Tori: People said some of the craziest things to me. I was told by plenty of people to “relax” and we’d be pregnant in no time. My mom told us to buy something we could barely afford because then we would definitely get pregnant. I had someone tell me that they completely understood because their dog had lost its puppies when she was a child. Uh huh, and that is like this how?! I had someone (a family member, no less) tell me that maybe my miscarriage was God’s way of saying maybe I wasn’t meant to be a mother. I had someone ask me if I really needed to have a baby now, maybe this wasn’t the right time. And don’t forget the cliché “everything happens for a reason”. I always wanted to punch those people because, like they said, everything happens for a reason. Several pregnant friends complained about pregnancy and would say “this is miserable, are you really sure you want to do this?” or the new moms would complain about sleep deprivation and say,”I would kill to be in your shoes one day, just so I can get a decent night’s sleep.” Really? I am NOT sleeping. I am lying awake researching why crack whores can get pregnant and I cannot.
JoAnne: I’ll tell you some of the great things that people have said to try to comfort me but, first, I want to make it clear that “comforting” is often nowhere on the menu. Ignoring is the number one response — even so far as to have people you tell act as though you hadn’t spoken at all. Ignoring is, however, better than the people who are just outright awful. There are plenty of those. They include everything from people making lewd jokes to telling us that infertility treatments are evil and any children we have will be an abomination. In fairness, though, people usually don’t say that last one to my face — likely because they know that they wouldn’t be able to duck fast enough or run quickly enough.
A sampling of the “comforting” things people have said include:
“You just need to have more faith in God.”
“You just need to pray more.”
“Maybe God doesn’t want you to have children.”
“Maybe you’re just not cut out to have children and this happened because you’re not supposed to pass on your genetics.”
“Oh, poor John. It’s too bad that he has to suffer because JoAnne (me) is infertile. It’s too bad he couldn’t have known about it before they got married.”
“You just need to relax.”
“Look on the bright side…” (all kinds of really stupid things follow this one — all are superficial, out of touch, or show a complete misunderstanding about the realities of what an infertile couple has to go through while trying to get pregnant. The most common is the misunderstanding that we get to have great sex all the time when the truth is that nearly everything has to happen on a schedule and is usually accompanied by some sort of medication induced discomfort/pain.)
“You should take some time off, I bet if you stopped trying…” (see above — the only thing NOT trying does is cause you to lose time)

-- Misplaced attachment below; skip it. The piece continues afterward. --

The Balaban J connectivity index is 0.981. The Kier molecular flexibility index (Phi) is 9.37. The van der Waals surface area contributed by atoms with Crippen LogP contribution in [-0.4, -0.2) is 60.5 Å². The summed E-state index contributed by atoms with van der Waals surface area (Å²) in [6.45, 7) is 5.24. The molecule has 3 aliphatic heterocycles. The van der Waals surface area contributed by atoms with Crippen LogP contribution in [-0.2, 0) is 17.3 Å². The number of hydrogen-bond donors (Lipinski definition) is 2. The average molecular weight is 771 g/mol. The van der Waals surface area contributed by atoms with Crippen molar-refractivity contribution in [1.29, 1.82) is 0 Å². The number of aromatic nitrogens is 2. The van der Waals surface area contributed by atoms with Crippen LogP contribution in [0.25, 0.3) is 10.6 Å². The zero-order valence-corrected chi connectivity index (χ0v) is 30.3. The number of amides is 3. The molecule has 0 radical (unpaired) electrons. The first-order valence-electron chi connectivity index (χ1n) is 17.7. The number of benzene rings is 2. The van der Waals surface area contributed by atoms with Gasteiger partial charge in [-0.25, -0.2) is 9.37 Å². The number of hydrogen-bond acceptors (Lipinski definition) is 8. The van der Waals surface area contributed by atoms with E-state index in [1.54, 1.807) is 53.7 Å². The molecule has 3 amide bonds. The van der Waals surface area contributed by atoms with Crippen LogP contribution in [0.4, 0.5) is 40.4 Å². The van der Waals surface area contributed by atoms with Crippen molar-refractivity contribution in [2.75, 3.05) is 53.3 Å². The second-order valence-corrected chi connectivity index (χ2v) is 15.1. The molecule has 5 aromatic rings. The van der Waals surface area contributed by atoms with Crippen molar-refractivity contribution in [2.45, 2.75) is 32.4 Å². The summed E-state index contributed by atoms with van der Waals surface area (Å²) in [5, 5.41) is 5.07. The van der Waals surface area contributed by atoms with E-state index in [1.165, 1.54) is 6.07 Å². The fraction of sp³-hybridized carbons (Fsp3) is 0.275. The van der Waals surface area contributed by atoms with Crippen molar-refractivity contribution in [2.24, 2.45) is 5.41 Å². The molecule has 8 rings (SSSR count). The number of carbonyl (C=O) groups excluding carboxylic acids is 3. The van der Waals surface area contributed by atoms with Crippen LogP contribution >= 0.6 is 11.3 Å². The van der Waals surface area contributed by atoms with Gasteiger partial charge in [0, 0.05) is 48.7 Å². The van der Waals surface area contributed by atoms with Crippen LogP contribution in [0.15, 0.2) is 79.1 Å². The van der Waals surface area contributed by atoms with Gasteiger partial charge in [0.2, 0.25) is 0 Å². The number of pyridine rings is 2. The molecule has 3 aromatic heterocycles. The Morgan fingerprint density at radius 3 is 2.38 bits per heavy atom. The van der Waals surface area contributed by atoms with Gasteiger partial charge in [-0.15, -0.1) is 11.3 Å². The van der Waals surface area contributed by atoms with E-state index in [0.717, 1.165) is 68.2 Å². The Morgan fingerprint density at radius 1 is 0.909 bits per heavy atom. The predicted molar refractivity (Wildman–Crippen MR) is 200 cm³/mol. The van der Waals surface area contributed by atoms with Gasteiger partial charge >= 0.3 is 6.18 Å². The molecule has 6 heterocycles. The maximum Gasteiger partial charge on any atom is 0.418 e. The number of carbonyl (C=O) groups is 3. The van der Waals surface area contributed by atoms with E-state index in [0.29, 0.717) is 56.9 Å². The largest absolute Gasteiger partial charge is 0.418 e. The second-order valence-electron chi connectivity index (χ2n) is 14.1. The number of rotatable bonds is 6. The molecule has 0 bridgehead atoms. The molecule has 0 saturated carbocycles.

“It will work out, I know it.”
“You want kids? Here, take mine! (ha ha)” I’ve gotten to the point where I respond to this little version of “we’re not going to talk about you and your challenges now because I want to talk about ME more” with “Okay, let’s go pack a suitcase and call the lawyers.”
“Oh, I had my baby when I was 32, so miracles CAN happen!”
“Do you really even want to have kids at your age?”
Joanna: I think most people didn’t know what to say so they didn’t say anything. I did not find any comfort in the medical community.
What would you suggest as the best way(s) for others to offer support to someone experiencing infertility?
Tori: Just be there. Don’t offer unsolicited advice. Don’t use cliches. Don’t make comparisons. If you’re pregnant, for the love of God – don’t ever complain about it in front of that friend. Don’t treat them like a leper. Invite them out. Allow them to reject your invitation to lunch with the new moms, but don’t not include them. The isolation infertile women put themselves in is far worse when they feel like people are shutting them out, too.
JoAnne: (1) Actually listen. Don’t just say you will. Don’t let them talk for a minute and then change the subject or shut down the topic. No one really seems to want to listen. No one really seems to want to understand.
(2) Do something useful. Rather than tell me that you’re here for me for anything, actually offer to do something specific, like run an errand or vacuum my floors.
(3) Think before you speak. It’s true that most people mean well… but it’s not true that just because someone didn’t mean to be a jackass that they didn’t actually act like a jackass. Intentions can somewhat soften things, but actions and words can’t be taken back because someone meant well — just like if you hit my car accidentally versus intentionally then, yeah, you’re not a terrible person but you WILL still need to pay for the damages.
(4) If you think I need to relax, then by all means, help me do so. Get me a massage, clean my living room, pick me something up at the grocery store… or, if you’re helping someone with secondary infertility, offer to babysit (or arrange child care) for them when they need to go to appointments, when they are sick from the treatments, or when they just need a break.
Kate: If you don’t know what to say, say THAT. You can’t go wrong admitting you have no words. Sometimes all that’s needed is a supportive friend and listening ear.
I learned so much from these women throughout the course of these interviews. The physical and emotional trials they’ve weathered (or are still weathering) are astounding to me and I hope their candid responses will help bring a little more awareness to a condition that so many women seem to suffer in silence.
If you’ve experienced infertility yourself, I’d love it if you shared your story in the comments or jump over to Facebook to join the conversation. What was/is the best way for others to offer you support?